Be Merciful Just As Your Father Is Merciful

Be Merciful Just As Your Father Is Merciful.

Luke 6:27 – 38.

In both the Gospels of Matthew and Luke, the Beatitudes prefaced the Sermon on the Mount. The Sermon as taught by Jesus to His disciples encapsulated broad aspects of kingdom life within the community of faith, from giving to the poor to prayer, from fasting to money matters. It touched on practical aspects of a countercultural society, reflecting a model that is unlike anything found in this world. Hence, it was certainly not meant as a list of goals for personal development, but to be embraced inter-relationally by all who espoused Yahweh’s shared values of service and sacrifice. The very implication of being a disciple in community implies mutual accountability in all aspects of daily life, which appears to go against the very grain of much of our individualistic upbringing and orientation (c.f., Phil 2:1-18). Recognising and respecting the Christ in another believer, despite the other’s immaturity, calls for a discerning lovingkindness that is only found in Christ. Furthermore, it is obvious that a self-centred Christianity is impotent to fulfil God’s community life as modelled in the Sermon on the Mount, and this remains a bane when further prejudice and animosities extinguish that witness in Christ. The requirement is a changed heart, a new heart that internalises kingdom values that works itself out from within a transformed life. Its witness is, therefore, persistently consistent and graciously self-sacrificing (Eze 11:19-21; Heb 8:7-13).

One of the first topics Jesus taught in the Sermon dealt with community relationships, and He began by promulgating love for three groups: our enemies, the less privileged, and the apathetic. Our enemies are ones who go out of their way to do us harm, including those who hated and cursed us, and those who physically assaulted us. We are to love them (Luke 6: 27-29a). Scandalous indeed! The second group consisted of the less fortunate who may dispossess us of our personal belonging, and we are to love them too. The drift of this instruction is to be purposefully self-sacrificing and bighearted towards the needy (Luke 6:29b-31). A third group involved those who are unappreciative and indifferent towards us; those who do not belong to our social circle despite being in the community (Luke 6:32-34). What Jesus was implying was that our identity in Christ differentiated us from those outside the kingdom, and when those outside are able to reciprocate among themselves, believers are to be more selfless and giving towards one another. The kingdom’s high view of mercy and love towards the antagonists, the poor and the apathetic, is never based on reciprocity, as any kindness extended reflects the heart of our Master and our life in Him, without a corresponding complementation.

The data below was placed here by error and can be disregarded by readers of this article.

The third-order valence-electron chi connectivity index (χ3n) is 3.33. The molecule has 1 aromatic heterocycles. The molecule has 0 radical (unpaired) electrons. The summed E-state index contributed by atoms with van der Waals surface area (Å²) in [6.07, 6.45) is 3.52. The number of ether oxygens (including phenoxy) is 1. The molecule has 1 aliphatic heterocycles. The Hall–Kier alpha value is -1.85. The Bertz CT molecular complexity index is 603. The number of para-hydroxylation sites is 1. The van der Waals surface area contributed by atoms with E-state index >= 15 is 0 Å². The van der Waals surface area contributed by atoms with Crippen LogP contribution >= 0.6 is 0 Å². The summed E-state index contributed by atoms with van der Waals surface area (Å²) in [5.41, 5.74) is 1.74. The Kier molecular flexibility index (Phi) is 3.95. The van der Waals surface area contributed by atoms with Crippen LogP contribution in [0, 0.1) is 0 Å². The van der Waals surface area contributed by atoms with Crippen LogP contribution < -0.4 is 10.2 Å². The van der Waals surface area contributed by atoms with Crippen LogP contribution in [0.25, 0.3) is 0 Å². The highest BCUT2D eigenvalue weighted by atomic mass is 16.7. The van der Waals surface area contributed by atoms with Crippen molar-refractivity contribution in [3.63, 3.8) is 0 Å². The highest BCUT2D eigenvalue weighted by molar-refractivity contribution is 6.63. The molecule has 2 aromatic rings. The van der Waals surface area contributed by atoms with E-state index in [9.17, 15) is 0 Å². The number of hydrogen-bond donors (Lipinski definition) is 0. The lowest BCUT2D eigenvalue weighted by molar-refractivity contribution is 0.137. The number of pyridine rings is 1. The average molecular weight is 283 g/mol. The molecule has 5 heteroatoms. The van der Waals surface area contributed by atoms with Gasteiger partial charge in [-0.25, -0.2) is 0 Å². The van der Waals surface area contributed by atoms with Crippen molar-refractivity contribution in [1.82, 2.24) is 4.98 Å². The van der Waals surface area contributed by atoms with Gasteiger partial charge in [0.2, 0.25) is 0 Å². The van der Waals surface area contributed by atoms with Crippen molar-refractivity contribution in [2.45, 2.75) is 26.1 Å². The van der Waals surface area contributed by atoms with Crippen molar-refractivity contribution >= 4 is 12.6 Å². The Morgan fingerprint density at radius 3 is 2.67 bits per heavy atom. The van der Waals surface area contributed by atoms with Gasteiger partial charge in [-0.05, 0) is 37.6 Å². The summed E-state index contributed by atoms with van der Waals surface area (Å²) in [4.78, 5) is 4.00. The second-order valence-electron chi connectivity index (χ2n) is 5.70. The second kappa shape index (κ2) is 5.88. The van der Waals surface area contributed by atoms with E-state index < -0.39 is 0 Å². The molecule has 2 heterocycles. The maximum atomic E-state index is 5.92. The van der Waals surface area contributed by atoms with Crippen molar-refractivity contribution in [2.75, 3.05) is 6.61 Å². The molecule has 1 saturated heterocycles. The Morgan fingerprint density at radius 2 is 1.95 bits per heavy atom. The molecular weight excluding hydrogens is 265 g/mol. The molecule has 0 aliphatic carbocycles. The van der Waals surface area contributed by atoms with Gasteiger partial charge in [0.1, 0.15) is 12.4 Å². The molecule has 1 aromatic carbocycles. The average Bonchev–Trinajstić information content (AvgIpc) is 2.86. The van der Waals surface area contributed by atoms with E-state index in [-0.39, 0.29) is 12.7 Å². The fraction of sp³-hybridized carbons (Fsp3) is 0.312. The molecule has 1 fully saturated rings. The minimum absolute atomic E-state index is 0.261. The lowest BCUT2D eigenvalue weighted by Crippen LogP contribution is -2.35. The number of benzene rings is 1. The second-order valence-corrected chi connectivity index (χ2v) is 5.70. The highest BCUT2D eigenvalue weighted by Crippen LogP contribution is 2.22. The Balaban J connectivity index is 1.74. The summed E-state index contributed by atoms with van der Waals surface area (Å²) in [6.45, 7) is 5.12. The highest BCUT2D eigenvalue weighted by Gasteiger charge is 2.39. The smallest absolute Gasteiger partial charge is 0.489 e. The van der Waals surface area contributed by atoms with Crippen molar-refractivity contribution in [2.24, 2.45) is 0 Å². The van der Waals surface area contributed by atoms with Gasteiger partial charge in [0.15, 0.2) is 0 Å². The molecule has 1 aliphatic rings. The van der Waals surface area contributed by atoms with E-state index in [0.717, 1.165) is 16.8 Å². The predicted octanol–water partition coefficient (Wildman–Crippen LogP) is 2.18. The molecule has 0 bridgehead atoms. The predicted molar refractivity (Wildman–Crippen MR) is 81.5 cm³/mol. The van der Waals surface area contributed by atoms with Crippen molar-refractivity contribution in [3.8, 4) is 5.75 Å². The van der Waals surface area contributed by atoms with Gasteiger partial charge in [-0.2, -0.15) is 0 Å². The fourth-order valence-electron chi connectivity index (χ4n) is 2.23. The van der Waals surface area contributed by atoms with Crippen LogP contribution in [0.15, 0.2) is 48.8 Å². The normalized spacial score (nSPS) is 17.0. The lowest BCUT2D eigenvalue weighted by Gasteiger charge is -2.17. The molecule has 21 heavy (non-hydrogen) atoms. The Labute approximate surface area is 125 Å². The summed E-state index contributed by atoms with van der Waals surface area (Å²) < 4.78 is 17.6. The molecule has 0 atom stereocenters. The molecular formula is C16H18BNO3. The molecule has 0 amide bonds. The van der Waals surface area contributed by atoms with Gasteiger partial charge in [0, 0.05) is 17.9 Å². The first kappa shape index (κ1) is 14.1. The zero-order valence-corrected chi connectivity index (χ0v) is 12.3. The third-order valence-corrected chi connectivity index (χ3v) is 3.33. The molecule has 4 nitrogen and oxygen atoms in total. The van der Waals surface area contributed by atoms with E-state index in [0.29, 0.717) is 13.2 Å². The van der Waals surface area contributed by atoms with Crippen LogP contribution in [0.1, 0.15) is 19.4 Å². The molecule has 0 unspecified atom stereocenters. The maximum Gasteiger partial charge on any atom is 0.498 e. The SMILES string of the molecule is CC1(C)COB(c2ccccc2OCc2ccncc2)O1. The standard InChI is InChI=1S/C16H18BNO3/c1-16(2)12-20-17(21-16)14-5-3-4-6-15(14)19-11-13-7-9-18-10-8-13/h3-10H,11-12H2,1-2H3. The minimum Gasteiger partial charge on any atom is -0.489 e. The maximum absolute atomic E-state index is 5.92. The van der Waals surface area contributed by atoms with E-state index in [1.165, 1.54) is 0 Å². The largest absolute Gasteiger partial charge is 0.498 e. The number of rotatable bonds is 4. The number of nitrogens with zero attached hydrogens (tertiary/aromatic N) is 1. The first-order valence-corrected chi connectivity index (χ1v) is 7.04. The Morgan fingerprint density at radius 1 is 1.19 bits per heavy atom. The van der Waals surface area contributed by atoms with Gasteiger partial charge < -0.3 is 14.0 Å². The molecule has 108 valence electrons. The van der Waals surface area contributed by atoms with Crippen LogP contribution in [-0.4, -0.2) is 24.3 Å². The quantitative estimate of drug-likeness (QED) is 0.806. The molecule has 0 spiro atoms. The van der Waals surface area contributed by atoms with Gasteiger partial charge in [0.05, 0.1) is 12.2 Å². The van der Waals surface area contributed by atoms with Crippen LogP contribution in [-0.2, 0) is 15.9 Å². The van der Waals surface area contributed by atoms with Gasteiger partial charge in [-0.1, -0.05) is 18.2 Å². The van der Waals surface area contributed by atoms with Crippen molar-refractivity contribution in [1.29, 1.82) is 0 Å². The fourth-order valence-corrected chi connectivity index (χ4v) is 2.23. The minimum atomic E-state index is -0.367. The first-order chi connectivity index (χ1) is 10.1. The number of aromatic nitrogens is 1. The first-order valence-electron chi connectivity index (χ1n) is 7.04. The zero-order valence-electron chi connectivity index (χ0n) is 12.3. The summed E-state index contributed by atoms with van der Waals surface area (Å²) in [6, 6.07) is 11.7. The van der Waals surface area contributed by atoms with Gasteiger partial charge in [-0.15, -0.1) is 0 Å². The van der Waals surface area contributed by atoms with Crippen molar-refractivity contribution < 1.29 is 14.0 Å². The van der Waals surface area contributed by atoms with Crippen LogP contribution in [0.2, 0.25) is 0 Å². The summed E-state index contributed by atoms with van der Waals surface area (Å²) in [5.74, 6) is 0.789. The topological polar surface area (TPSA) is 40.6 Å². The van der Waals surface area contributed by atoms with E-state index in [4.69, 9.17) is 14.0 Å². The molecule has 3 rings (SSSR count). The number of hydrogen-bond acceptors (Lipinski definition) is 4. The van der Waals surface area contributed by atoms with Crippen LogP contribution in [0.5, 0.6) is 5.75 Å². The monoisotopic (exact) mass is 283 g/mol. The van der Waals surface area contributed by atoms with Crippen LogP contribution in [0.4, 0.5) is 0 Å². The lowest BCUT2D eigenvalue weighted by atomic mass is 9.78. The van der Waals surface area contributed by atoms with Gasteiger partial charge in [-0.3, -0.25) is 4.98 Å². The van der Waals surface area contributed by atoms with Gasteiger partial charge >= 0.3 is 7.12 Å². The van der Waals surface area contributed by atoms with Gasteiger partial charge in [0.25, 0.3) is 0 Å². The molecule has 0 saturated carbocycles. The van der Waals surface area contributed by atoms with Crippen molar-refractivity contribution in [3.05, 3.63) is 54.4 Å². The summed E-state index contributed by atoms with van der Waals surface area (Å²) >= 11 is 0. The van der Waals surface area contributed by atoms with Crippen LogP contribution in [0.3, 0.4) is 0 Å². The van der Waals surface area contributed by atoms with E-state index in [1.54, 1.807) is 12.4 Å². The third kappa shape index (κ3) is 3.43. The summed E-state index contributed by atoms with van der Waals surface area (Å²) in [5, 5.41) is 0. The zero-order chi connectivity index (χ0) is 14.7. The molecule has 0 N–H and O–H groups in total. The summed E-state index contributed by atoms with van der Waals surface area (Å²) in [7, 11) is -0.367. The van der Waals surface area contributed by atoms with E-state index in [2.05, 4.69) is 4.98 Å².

The selflessness in benefiting others to the total exclusion of self in God’s new society is the central dynamic of Christian relationship. When God speaks about enemies, He inadvertently points to our prior ungodly state (Rom 5:10-11; Col 1:21-23; c.f., Luke 6:35); that state resulted in His Son becoming a curse for us on the cross (2 Cor 5:21). So, God is seeking to have us emulate Him to our enemies by loving them (Luke 6:27-31). Loving those who would hurt us is no mean feat, as the human predilection for self-preservation is unconscious and overwhelming that it literally requires an intentional effort on our part. Unless a grain of wheat falls into the earth and dies, it remains alone; but if it dies, it bears much fruit (John 12:24-26; c.f., Phil 4:10-14).